Prevalence and factors associated with intestinal parasites among children of age 6 to 59 months in, Boricha district. . .

Berhan Tsegaye, Amanuel Yoseph & Hunachew Beyene
BMC Pediatrics
Intestinal parasites are the commonest cause of childhood diarrhea and malnutrition in Ethiopia. Information about intestinal parasites is the first fundamental step for designing intervention strategies against them. Hence, health planners can maximize their efforts. Information is scarce about intestinal parasites among children of under-five years of age in Boricha district. Therefore, this study aimed at assessing prevalence and factors associated with intestinal parasites among children of age 6 to 59 months in Boricha district, South Ethiopia.

UMass Medical School to participate in World Neglected Tropical Diseases Day on Jan. 30

Jim Fessenden
UMass Med NOW
Patrick Skelly, PhD, associate chair and professor of infectious disease & global health at the Cummings School of Veterinary Medicine at Tufts University, will be presenting the talk How schistosomes impede immunity and thrombosis on Jan. 30. . . Dr. Aroian and Gary Ostroff, PhD, professor of molecular medicine, are hosting Dr. Skelly. The discovery of new and superior treatments for human soil-transmitted helminths, or intestinal parasites, is urgently needed and a primary focus of the Aroian lab. A debilitating tropical disease second only to malaria, hookworm, whipworm, and Ascaris (large roundworm) infect upwards of 2 billion people in the world and are the leading causes of childhood stunting (physical and cognitive), malnutrition, adverse pregnancy outcomes and loss of productivity worldwide.

Trachoma

How One African Country Is Working to Eliminate a Neglected Tropical Disease

Jacky Habib
Global Citizen
Fred Tibamwagine, a senior medical clinical officer with the Ministry of Health in Uganda, says the partnership with the WHO and Sightsavers, which began in 2016, is a major reason why trachoma has nearly been eliminated in Uganda. . . Tibamwagine recalls how trachoma would impact entire communities, saying he often saw cases where the elderly went blind due to trachoma, and children in their family would not go to school, in order to care for them. Things have changed drastically since then, he says.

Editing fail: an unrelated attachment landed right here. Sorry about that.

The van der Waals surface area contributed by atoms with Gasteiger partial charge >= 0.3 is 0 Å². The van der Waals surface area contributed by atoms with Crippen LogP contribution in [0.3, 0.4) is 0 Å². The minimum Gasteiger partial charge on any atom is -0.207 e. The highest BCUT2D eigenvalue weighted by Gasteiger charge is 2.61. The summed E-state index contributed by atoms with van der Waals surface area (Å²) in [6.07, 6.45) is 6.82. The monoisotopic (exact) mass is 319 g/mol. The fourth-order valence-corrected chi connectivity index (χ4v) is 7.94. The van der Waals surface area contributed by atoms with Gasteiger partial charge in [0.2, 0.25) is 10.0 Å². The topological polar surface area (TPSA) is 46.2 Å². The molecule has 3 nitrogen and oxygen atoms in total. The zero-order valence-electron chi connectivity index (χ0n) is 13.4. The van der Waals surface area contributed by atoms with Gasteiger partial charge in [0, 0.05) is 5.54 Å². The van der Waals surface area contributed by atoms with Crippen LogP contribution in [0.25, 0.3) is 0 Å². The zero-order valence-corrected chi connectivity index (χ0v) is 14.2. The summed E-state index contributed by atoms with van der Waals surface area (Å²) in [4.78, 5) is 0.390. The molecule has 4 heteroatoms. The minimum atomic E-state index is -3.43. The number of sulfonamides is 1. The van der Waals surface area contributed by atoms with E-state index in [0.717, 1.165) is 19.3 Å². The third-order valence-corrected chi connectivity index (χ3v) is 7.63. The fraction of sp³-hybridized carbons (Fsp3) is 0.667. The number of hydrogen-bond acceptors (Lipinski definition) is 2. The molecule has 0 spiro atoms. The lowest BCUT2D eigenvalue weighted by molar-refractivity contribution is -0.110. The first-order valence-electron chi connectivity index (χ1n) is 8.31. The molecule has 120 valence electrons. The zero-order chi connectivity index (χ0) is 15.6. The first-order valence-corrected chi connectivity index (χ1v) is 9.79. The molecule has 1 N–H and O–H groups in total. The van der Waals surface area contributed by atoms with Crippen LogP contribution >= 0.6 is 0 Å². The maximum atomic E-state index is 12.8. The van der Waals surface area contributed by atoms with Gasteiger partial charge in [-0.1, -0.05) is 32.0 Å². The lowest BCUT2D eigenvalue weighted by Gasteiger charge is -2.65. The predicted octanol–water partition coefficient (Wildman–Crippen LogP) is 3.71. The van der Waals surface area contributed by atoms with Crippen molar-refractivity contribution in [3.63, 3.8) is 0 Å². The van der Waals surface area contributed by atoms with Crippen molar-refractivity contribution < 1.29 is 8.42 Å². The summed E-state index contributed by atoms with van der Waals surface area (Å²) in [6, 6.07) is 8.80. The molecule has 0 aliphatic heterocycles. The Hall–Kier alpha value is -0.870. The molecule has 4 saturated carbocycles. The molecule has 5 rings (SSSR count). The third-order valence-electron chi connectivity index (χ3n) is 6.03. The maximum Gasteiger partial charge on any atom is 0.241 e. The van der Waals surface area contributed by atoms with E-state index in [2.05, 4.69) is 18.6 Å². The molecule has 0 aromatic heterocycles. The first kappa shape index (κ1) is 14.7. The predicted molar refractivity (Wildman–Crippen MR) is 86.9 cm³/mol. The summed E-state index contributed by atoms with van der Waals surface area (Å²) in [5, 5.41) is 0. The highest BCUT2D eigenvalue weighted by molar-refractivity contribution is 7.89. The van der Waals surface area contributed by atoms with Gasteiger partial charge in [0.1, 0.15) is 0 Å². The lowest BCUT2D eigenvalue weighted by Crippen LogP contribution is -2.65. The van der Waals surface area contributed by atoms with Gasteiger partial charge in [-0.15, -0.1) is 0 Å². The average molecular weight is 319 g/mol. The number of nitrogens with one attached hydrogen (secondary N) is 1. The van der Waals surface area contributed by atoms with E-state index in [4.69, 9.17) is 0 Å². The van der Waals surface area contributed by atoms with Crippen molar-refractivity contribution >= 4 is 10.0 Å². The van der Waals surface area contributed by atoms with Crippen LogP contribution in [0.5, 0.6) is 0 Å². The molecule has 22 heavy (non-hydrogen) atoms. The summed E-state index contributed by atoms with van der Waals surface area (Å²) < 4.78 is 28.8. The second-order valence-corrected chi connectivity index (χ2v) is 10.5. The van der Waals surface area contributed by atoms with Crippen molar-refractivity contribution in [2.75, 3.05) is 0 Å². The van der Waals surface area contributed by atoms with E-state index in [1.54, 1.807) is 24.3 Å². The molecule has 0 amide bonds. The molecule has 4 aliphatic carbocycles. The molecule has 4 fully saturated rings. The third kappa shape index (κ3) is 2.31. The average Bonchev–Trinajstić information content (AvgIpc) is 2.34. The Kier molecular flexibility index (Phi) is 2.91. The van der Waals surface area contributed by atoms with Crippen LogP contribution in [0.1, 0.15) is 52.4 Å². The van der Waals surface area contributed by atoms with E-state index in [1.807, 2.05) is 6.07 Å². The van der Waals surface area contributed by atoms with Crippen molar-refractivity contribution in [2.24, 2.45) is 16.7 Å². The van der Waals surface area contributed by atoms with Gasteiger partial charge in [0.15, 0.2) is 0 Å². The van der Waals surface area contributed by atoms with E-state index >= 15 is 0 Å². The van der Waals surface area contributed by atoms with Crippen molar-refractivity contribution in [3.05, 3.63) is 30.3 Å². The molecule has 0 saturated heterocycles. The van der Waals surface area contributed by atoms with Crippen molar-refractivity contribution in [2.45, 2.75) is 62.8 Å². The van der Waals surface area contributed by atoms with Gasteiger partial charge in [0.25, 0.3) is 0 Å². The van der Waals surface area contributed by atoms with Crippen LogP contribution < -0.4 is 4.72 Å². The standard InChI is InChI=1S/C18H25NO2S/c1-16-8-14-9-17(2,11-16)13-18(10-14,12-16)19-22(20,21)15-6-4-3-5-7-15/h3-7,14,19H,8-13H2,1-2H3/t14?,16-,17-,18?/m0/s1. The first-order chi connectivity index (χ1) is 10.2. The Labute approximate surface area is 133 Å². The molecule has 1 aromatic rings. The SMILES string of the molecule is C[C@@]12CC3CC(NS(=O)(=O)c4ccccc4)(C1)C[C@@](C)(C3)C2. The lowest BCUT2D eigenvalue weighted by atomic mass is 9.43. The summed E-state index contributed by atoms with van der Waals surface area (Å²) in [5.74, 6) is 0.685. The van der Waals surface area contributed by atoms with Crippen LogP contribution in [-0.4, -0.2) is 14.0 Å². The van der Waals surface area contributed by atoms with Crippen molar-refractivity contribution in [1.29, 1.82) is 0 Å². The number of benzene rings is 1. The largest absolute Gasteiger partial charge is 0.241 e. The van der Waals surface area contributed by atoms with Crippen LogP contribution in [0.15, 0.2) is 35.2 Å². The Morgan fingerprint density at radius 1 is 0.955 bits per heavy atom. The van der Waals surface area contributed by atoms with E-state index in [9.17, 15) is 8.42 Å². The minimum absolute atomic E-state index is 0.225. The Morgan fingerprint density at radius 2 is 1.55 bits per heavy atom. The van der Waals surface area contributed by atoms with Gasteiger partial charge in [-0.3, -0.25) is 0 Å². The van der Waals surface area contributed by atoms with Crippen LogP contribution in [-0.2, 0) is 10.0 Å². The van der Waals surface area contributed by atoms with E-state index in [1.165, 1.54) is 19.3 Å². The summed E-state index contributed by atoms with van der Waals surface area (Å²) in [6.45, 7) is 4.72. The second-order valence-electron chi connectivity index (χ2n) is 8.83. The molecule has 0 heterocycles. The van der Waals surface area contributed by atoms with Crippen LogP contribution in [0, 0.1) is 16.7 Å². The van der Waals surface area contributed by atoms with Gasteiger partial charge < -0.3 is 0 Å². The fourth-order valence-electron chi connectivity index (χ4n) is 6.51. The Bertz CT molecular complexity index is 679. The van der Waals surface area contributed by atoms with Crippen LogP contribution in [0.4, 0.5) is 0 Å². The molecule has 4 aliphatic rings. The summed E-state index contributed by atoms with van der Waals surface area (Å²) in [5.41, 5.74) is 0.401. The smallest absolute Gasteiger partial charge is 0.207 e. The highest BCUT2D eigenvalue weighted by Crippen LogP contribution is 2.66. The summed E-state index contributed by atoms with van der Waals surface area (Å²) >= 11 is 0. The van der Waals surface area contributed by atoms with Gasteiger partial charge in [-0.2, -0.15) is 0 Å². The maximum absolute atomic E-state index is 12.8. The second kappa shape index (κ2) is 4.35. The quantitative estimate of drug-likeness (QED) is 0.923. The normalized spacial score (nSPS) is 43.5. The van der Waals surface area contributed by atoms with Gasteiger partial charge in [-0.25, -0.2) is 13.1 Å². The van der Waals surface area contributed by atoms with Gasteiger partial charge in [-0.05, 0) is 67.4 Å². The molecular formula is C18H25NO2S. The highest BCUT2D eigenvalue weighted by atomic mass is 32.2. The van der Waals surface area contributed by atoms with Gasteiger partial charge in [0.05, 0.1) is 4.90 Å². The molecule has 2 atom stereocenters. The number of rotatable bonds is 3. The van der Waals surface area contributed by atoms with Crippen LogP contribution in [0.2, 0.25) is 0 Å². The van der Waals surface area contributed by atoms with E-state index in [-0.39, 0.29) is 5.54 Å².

The immuno-pathogenesis of progressive scarring trachoma: results of a four-year longitudinal study in Tanzanian children

Tamsyn Derrick et al.
Infection and Immunity
A cohort study was performed in northern Tanzania in 616 children aged 6-10 at enrolment. Every three months for four years, children were examined for clinical signs of trachoma and conjunctival swabs were collected for C. trachomatis detection and to analyse the expression of 46 immuno-fibrogenic genes. Data were analysed in relation to progressive scarring status between baseline and the final time-point. . . Our findings highlight the importance of innate pro-inflammatory signals from the epithelium and implicate IL-23A-responsive cells in driving trachomatous scarring, with potential key mechanistic roles for PDGFB, MMP12 and SPARCL1 in orchestrating fibrosis.

Cross-cutting

Rwanda to host first-ever Global Summit on Malaria and Neglected Tropical Diseases

Uniting to Combat Neglected Tropical Diseases
The Government of Rwanda announced today that it will host a global Summit on malaria and neglected tropical diseases (NTDs) on 25 June 2020, on the sidelines of the Commonwealth Heads of Government Meeting (CHOGM) in Kigali. The Kigali Summit on Malaria and Neglected Tropical Diseases will be the first formal gathering to bring united global attention and calls-to-action to ending these preventable yet often deadly diseases that have plagued humans for thousands of years.